That type of highly targeted weed and pest control is an important point that should be communicated to customers. “It’s vitally important to engage your customers and explain that you’re not just showing up and doing some broadcast,” Reardon adds. “It’s a controlled and targeted application to kill a pest, fungus or whatever. There is a real benefit to that.”

Natural lawn care advocates still see a strong possibility for increased public support to ban cosmetic pesticides in the U.S. “However, I expect that the market will shift long before legislation has passed,” says Doug Wood, director of professional education for Grassroots Environmental Education. “The pressure will come from the same two groups that have been active in Canada: the mothers of young children, and those who are leading the movement to make communities green. The good news is that there are viable alternatives.”

Something that is already gaining momentum is the scrutiny of phosphorus. In mid-April, Wisconsin Gov. Jim Doyle signed a statewide bill banning the sale and use of lawn fertilizers that contain phosphorus, with the exceptions being new lawns or lawns that are deemed phosphorus-deficient after a soil test is conducted. The state of Minnesota passed a similar bill in 2005.

Around the same time Wisconsin was banning phosphorus, Michigan’s Saginaw County joined Bay County in doing the same. Annapolis, MD, had passed a similar bill last year that went into effect January 1. According to Tom Delaney, director of government affairs for PLANET (landcarenetwork.org), several additional states currently have phosphorus bans up for debate, including New York, Iowa, Illinois, New Jersey and Washington.

Excess phosphorus in water can spur increased algae growth. “Algae bloom is very visible, so phosphorus is an easy target,” Delaney points out. “Some states are also starting to look at nitrogen. But right now the spotlight is on phosphorus, and when most people think phosphorus, they think lawn fertilizer.”

The thing is, Delaney says, phosphorus/fertilizer bans often do little to thwart algae bloom, as has been the case in Minnesota. “So we’ll see how it all unfolds in Wisconsin,” he muses.

Furthermore, legislators sometimes fail to anticipate the unintended consequences of a fertilizer ban or ordinance. The University of Florida IFAS Extension published a report in March discussing this very subject. For instance, one regulatory approach has been “black-out periods” where certain fertilizers cannot be applied during certain timeframes, such as during the summer rainy period from June 1 through September 30.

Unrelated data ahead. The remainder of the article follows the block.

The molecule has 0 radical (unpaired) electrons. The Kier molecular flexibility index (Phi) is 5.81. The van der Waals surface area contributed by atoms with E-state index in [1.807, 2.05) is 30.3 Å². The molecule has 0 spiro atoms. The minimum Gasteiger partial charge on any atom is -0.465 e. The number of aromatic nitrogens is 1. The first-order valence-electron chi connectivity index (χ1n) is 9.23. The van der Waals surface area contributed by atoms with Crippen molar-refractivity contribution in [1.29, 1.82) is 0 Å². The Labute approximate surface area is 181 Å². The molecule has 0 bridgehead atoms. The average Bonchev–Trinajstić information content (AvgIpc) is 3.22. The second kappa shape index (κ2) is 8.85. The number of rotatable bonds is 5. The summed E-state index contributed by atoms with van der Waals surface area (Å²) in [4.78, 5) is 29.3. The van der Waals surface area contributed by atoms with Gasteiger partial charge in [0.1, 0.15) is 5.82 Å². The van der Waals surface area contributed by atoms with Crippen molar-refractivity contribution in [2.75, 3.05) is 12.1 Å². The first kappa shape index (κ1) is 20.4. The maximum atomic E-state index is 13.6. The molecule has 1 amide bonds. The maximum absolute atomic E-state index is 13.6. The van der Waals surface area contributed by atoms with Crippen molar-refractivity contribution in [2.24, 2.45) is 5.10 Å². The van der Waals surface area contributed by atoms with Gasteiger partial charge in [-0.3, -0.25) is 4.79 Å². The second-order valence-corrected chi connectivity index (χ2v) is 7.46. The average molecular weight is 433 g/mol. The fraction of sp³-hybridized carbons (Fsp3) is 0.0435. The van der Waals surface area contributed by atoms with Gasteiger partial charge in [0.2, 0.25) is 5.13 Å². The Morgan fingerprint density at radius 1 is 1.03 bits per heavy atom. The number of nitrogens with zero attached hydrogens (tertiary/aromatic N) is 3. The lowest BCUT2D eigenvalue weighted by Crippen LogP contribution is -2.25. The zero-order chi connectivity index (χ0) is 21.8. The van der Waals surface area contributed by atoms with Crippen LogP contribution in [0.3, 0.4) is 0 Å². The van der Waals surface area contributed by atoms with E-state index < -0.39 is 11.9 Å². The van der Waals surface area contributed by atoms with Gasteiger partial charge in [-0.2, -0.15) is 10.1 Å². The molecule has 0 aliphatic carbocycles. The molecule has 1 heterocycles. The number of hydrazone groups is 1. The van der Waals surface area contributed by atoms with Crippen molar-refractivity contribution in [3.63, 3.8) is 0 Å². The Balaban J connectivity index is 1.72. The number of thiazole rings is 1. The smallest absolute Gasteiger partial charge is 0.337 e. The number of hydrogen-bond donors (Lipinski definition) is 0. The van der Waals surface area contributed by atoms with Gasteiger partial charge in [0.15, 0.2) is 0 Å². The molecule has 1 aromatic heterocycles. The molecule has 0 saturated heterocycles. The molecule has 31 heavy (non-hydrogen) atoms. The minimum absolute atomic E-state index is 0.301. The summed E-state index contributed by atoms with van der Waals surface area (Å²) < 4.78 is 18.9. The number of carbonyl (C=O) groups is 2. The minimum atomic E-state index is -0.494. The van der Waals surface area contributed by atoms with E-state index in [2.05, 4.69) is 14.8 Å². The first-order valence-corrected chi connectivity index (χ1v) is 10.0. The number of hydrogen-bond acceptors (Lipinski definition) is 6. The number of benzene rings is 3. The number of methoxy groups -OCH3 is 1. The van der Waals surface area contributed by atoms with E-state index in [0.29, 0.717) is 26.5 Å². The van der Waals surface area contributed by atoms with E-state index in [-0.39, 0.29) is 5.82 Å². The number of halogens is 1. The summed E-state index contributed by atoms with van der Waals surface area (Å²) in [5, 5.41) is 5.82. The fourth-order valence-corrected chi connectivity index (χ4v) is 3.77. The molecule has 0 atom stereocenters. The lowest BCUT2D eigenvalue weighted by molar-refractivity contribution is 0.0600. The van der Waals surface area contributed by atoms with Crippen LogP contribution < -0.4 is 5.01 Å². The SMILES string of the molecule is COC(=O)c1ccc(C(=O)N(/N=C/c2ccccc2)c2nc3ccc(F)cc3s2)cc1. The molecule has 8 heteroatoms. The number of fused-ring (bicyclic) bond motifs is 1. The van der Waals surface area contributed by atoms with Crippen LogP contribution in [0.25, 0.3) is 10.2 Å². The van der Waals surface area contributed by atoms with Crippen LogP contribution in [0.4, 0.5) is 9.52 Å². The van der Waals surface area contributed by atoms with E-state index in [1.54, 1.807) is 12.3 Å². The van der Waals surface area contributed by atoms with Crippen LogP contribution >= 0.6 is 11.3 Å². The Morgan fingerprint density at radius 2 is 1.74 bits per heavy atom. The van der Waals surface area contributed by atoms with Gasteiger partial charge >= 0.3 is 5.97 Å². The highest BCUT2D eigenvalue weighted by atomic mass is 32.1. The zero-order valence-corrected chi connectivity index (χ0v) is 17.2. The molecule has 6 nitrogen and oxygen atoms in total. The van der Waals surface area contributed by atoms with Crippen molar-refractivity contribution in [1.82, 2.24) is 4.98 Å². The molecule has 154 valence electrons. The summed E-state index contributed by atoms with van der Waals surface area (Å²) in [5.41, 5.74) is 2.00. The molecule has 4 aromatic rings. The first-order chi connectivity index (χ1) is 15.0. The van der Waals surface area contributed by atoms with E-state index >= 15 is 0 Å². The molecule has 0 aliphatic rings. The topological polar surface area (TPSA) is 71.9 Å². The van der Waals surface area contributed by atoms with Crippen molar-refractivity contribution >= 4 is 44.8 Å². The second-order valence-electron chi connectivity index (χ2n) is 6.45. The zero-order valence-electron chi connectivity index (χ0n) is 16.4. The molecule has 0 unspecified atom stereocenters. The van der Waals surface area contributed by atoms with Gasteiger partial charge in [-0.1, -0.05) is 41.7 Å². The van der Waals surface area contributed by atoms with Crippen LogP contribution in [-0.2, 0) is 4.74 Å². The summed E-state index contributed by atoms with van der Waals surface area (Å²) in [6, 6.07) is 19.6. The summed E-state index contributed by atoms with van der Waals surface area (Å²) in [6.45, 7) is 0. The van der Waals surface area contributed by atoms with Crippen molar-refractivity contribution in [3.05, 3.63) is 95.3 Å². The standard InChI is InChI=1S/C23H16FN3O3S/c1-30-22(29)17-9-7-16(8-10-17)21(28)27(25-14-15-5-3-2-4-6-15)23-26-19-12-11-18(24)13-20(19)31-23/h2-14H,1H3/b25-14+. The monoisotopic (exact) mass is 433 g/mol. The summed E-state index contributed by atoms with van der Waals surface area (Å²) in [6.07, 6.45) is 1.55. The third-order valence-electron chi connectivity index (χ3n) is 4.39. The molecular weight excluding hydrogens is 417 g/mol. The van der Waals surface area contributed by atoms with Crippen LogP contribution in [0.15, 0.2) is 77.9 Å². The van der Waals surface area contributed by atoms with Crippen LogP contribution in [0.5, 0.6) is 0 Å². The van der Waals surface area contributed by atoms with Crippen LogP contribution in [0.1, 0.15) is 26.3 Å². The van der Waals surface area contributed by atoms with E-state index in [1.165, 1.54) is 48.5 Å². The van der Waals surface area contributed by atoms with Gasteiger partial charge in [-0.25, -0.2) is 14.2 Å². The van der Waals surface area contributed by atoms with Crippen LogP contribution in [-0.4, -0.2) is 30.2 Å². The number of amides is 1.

The reasoning behind these black-out periods is concern over runoff and leaching during frequent, heavy rainfalls. A possible unintended consequence, however, is a decline in turfgrass vigor that potentially leads to increased leaching of nutrients during the summer, and of fertilizer applied after the black-out period. Another possible unintended consequence is the loading-up of fertilizer prior to the black-out period, which could result in considerable runoff and leaching before the turfgrass has had time to take up all the nutrients.

Education & organization

Whether it’s a phosphorus ordinance or pesticide ban, or simply a heightened curiosity over organic-based lawn care practices within your market area, today’s lawn care operators must educate themselves—and share that knowledge with their customers.

“When the industry talks about ‘grassroots,’ the focus is typically on contractors,” Delaney says. “It must go beyond that. Contractors must educate their customers and encourage them to also get involved. If the customer isn’t watering and mowing properly, the landscape maintenance contractor may have to put down even more chemicals. Both the contractor and his customer have a responsibility, and it’s really a partnership.

“When a local government is trying to affect our ability to care for a property, which could ultimately result in a property losing value or a customer having to spend more money in the long-run, we have to help consumers come to understand whether it’s a truly environmental piece of legislation or just a political, feel-good thing. There is a big difference between good science and pure politics.

“We need a good network of green industry professionals at the local level that’s reading the newspapers and Internet, and attending city council meetings. And when the local government isn’t listening, it’s time to mobilize that customer base.”

“Get with your local- and state-elected officials,” Reardon recommends. “If every green industry business owner can forge relationships like this, positioning themselves as a good source of information and a valued employer in the community, it could really help close the gap and prevent these types of policies from even being introduced.”